Performance Sunday, March 2, 2014 | 7:30 PM

Leonidas Kavakos
Enrico Pace

Zankel Hall
Playing with a “balance of pyrotechnics and lyricism” (The New York Times), spirited violinist Leonidas Kavakos has established himself as an artist who not only plays music, but expressively inhabits it. He embarks on a complete survey of Beethoven’s violin sonatas with pianist Enrico Pace in this program—the first of three evenings—that showcases the ample range of characters, techniques, and styles in these lauded works.
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The Program


Beethoven and the Violin

Beethoven's 10 sonatas for violin and piano date from the crucial formative years 1797-1812, when he emerged from the shadow of Mozart and Haydn and forged the boldly "heroic" style of his so-called middle period. Indeed, all but the last sonata are concentrated in the three years before and after the turn of the 19th century. In addition to showcasing Beethoven's virtuosity on the keyboard, these richly rewarding works attest to his determination to blaze a new path in an increasingly popular chamber music genre that was still in its infancy. Just as his Op. 18 string quartets of 1798-1800 acknowledge his debt to Haydn even as they proclaim his artistic independence, so Beethoven's violin sonatas at first emulate and then transcend those of Mozart and his other 18th-century models.

It was as a barnstorming pianist that Beethoven first captured the imagination of Viennese audiences in the 1790s; no less a judge than keyboard virtuoso Wenzel Tomaschek was so bowled over by his playing that he refused to touch his own instrument for days. Yet Beethoven's rapid maturation as a composer was no less impressive. The three piano trios of 1795, which he designated his Op. 1, established his credentials with the Viennese public as an up-and-comer keen to distinguish himself from his esteemed teacher, Haydn. By his 30th birthday, Beethoven had to his credit a clutch of masterpieces—including three piano concertos, six string quartets, and one symphony—that any composer would envy. Over the next dozen years, his increasing deafness notwithstanding, a stream of ambitious and formally innovative works flowed from the composer's pen: the opera Fidelio, the Third ("Eroica") Symphony and its three successors, the D-Major Violin Concerto, the three "Razumovsky" quartets, and the "Waldstein" and "Appassionata" piano sonatas.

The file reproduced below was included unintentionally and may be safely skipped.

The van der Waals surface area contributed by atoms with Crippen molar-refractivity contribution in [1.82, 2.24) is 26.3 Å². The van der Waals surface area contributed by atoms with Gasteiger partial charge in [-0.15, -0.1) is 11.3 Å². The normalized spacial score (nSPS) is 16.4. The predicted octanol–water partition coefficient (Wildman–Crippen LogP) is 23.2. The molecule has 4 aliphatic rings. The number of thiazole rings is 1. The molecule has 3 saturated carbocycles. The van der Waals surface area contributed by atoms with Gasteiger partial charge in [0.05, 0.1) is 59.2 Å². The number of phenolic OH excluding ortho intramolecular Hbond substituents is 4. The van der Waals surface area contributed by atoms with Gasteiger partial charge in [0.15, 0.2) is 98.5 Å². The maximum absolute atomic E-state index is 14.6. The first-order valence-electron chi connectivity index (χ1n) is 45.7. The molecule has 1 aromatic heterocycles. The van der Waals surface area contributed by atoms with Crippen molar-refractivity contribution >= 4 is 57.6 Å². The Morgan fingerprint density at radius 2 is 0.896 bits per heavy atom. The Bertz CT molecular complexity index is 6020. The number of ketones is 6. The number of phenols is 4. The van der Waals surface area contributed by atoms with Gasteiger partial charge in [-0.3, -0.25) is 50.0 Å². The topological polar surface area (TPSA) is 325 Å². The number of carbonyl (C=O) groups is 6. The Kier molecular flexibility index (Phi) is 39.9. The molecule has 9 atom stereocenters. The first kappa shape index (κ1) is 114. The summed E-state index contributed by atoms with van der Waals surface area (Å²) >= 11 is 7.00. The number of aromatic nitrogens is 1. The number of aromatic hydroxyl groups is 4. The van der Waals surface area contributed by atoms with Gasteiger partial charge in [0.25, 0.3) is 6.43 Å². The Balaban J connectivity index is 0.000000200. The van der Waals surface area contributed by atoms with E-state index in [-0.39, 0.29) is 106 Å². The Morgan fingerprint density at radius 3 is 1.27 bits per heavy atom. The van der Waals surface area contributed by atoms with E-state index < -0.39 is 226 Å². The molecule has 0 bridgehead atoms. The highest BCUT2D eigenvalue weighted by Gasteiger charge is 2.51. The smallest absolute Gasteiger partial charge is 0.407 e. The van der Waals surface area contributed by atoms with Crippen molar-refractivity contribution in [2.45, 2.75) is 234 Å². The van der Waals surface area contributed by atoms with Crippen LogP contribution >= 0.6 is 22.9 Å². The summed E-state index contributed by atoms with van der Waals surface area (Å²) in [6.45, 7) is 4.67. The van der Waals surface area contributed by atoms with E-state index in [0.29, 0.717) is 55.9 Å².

Beethoven's sustained interest in the violin over this period reflects his exposure to the new school of violin playing that emerged at the end of the 18th century, primarily in France. Many of the techniques introduced by virtuosos like Pierre Rode, Rodolphe Kreutzer, Franz Clement, and Pierre Baillot found their way into his writing for the instrument. Beethoven learned to play the violin as a boy from his father, a court musician in Bonn, and later polished his technique in Vienna under Ignaz Schuppanzigh, Ferdinand Ries, and Wenzel Krumpholz. For a brief period, he was even employed as a violist in the Bonn court orchestra. Yet knowing his way around the violin didn't protect him from conservative detractors. Ironically, one of his severest critics was Kreutzer, the dedicatee of his brilliant A-Major Sonata, Op. 47. Although Beethoven praised the violinist's "unaffectedness and natural manner," Kreutzer never played the sonata in public and, according to Hector Berlioz, pronounced Beethoven's music "outrageously unintelligible."